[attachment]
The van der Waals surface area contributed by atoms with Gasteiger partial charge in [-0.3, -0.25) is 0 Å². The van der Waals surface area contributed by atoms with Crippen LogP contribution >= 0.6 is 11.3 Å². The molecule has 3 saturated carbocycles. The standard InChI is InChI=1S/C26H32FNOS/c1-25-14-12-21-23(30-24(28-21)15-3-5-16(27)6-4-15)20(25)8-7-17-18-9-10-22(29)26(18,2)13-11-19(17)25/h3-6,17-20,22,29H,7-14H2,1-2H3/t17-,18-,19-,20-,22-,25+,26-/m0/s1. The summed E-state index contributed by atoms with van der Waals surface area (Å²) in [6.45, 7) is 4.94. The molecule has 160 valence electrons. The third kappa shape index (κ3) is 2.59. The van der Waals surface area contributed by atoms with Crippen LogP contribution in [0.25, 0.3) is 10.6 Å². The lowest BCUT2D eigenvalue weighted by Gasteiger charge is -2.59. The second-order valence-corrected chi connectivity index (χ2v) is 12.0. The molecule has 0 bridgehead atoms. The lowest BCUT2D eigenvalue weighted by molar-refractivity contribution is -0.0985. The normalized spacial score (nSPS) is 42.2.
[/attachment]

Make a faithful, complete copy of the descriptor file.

The van der Waals surface area contributed by atoms with Gasteiger partial charge in [-0.3, -0.25) is 0 Å². The van der Waals surface area contributed by atoms with Crippen LogP contribution >= 0.6 is 11.3 Å². The molecule has 3 saturated carbocycles. The standard InChI is InChI=1S/C26H32FNOS/c1-25-14-12-21-23(30-24(28-21)15-3-5-16(27)6-4-15)20(25)8-7-17-18-9-10-22(29)26(18,2)13-11-19(17)25/h3-6,17-20,22,29H,7-14H2,1-2H3/t17-,18-,19-,20-,22-,25+,26-/m0/s1. The summed E-state index contributed by atoms with van der Waals surface area (Å²) in [6.45, 7) is 4.94. The molecule has 160 valence electrons. The third kappa shape index (κ3) is 2.59. The van der Waals surface area contributed by atoms with Crippen LogP contribution in [0.25, 0.3) is 10.6 Å². The lowest BCUT2D eigenvalue weighted by Gasteiger charge is -2.59. The second-order valence-corrected chi connectivity index (χ2v) is 12.0. The molecule has 0 bridgehead atoms. The lowest BCUT2D eigenvalue weighted by molar-refractivity contribution is -0.0985. The normalized spacial score (nSPS) is 42.2.